2016 Schedule (Quick Reference)
2016 Program Sessions
The key to unlocking Irish family history origins is the knowledge of place. Correct place name location–by county, parish, townland, district electoral division, registrar district, Poor Law Union, and estate–will result in more effective use of major Irish record sources, including 1901 and 1911 census returns, church registers, civil registers of births, marriages and deaths, and land valuation and estate records.
Until the early 20th century most farmers in Ireland did not own their land outright, but were tenants on an estate. Documents generated by the management of landed estates are valuable records for the local and family historian. This talk discusses the significance of landed estates in Irish history and reviews the records that can be used to find out more about farming families in Ireland.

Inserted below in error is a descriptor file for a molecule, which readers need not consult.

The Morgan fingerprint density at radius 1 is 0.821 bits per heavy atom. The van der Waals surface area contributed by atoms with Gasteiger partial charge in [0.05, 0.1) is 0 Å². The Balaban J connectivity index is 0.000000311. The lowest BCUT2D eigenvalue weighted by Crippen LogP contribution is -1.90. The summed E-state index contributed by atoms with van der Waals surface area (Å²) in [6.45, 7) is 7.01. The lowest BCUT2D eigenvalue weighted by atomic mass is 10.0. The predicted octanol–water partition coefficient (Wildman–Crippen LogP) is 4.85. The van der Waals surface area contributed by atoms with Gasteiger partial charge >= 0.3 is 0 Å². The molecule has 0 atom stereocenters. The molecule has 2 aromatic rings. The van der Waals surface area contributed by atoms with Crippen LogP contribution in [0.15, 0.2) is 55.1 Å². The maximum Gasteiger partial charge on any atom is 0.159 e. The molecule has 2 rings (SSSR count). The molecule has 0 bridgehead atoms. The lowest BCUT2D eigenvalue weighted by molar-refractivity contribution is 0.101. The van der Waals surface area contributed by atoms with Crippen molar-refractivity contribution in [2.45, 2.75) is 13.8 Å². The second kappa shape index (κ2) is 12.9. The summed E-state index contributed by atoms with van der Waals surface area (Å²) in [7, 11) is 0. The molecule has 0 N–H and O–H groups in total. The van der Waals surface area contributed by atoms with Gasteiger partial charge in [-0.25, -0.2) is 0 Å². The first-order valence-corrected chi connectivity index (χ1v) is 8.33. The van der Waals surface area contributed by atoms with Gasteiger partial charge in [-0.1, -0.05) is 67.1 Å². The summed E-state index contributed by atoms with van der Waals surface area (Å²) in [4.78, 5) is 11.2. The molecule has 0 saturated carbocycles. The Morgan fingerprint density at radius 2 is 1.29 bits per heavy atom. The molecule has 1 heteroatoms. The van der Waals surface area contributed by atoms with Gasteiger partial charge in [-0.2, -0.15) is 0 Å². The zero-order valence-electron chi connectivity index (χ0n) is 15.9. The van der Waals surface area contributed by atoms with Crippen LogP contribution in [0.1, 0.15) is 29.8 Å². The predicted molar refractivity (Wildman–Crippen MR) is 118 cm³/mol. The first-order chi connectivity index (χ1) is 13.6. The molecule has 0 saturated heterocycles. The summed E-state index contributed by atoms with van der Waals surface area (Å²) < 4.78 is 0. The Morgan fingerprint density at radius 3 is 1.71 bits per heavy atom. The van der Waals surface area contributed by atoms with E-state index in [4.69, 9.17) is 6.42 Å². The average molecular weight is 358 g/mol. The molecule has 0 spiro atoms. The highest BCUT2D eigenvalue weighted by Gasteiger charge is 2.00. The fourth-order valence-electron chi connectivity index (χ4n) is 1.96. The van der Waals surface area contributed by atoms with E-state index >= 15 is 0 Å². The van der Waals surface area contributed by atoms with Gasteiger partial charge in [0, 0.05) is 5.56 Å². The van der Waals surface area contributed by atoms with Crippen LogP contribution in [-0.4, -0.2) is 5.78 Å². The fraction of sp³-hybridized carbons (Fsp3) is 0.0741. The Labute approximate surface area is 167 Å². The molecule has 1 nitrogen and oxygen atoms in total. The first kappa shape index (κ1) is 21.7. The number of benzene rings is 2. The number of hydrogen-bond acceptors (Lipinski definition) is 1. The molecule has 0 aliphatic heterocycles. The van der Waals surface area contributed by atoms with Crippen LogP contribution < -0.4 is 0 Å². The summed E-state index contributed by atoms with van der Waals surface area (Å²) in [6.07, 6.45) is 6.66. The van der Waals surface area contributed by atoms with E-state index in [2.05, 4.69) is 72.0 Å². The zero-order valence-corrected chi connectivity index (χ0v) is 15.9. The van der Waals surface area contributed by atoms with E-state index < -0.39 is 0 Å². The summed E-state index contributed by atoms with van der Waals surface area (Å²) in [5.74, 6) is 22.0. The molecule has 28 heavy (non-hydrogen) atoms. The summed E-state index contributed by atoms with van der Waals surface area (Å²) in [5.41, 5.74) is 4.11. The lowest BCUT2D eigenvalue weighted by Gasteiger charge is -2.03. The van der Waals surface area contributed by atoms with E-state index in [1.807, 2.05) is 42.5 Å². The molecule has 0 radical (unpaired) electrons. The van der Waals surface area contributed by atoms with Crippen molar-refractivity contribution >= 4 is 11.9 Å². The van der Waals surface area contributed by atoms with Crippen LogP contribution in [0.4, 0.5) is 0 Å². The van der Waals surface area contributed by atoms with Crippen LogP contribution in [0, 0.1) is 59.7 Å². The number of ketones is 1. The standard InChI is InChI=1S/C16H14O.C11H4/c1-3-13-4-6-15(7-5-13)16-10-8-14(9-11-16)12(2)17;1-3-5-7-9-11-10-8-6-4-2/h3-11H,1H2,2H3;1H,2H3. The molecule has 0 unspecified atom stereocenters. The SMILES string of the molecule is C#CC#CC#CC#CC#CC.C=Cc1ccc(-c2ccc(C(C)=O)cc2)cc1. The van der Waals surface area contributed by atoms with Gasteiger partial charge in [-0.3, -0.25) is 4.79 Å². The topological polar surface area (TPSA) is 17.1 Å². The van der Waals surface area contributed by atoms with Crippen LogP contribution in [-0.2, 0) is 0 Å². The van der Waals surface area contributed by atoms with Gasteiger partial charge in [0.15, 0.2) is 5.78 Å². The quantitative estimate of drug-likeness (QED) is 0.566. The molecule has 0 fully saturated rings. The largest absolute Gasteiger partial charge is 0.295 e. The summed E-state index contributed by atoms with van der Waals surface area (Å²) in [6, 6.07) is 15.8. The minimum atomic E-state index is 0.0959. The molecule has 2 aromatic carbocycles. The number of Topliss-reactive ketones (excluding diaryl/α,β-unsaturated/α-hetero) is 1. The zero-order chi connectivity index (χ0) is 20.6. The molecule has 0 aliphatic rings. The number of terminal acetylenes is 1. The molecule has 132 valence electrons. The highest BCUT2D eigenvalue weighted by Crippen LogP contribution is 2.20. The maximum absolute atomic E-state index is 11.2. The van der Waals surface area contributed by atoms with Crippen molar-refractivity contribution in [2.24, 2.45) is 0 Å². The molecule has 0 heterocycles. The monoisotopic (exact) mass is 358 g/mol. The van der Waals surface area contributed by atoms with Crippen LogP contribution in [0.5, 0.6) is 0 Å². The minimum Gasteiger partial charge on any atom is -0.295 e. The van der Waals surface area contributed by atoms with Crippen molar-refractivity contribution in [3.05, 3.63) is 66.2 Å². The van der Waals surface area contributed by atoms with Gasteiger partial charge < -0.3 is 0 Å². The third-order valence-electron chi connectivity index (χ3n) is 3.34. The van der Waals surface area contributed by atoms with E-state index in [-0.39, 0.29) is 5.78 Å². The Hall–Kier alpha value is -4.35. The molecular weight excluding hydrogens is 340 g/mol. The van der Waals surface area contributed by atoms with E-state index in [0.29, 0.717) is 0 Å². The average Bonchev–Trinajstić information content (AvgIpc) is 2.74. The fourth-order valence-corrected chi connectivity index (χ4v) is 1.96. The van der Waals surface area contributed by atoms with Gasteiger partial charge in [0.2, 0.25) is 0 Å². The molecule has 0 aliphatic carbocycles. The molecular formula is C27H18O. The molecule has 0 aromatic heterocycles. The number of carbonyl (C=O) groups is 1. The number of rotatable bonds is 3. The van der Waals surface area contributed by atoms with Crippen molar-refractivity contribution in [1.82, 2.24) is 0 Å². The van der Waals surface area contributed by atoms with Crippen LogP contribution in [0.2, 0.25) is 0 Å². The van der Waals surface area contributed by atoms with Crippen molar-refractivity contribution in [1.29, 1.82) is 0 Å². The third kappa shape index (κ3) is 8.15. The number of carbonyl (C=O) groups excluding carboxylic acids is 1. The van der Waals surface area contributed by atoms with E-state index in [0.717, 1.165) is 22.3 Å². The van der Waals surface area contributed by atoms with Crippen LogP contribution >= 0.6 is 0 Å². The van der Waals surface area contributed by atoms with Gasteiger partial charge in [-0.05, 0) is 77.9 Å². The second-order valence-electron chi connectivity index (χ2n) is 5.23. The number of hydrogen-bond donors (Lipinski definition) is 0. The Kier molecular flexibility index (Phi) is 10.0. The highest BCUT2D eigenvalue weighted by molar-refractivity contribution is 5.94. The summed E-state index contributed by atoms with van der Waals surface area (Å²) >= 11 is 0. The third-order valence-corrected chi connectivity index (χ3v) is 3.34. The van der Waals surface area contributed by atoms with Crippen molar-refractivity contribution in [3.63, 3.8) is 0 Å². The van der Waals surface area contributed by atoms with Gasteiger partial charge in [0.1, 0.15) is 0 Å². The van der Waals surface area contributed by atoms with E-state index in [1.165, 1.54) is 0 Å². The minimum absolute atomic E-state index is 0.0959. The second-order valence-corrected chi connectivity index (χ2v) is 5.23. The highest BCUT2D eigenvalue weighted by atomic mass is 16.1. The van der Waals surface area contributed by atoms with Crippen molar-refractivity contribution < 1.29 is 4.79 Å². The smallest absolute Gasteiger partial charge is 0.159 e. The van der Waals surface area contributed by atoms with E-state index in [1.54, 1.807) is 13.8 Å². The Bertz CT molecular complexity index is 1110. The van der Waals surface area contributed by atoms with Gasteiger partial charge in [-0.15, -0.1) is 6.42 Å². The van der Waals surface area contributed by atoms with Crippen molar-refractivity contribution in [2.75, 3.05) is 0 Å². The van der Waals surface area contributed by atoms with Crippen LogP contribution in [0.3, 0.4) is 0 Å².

Learn to be successful with your Irish family history research. Where can you find the information you need? Which books should you own? Which instructional and reference websites should you bookmark, and which conferences or workshops should you attend?
Wondering what DNA testing is all about? In this introductory lecture you will learn what tests are available, what they mean, who should take them and which companies offer them.
All genealogical research involves caution about surname variation. Surnames recorded in Irish records are even less trustworthy than those in non-Irish records. This talk will help you learn why, by outlining the processes of surname adoption, mutation, and mutilation that got us where we are. The aim is to make you doubt your own name.
U.S. railroads recruited workers in Ireland. They came, records were created, and the personal details in those records are simply astounding! Learn the history of Irish railroad workers and where you can find railroad records today.
Irish land records are key to successful Irish research. This 2-hour workshop will focus on the Tithe Applotment and Valuation series, explaining their content, use and links to other genealogical records. (Replaces: Tracking Generations using 19th-Century Irish Land Valuation Records by RICHARD M. DOHERTY.)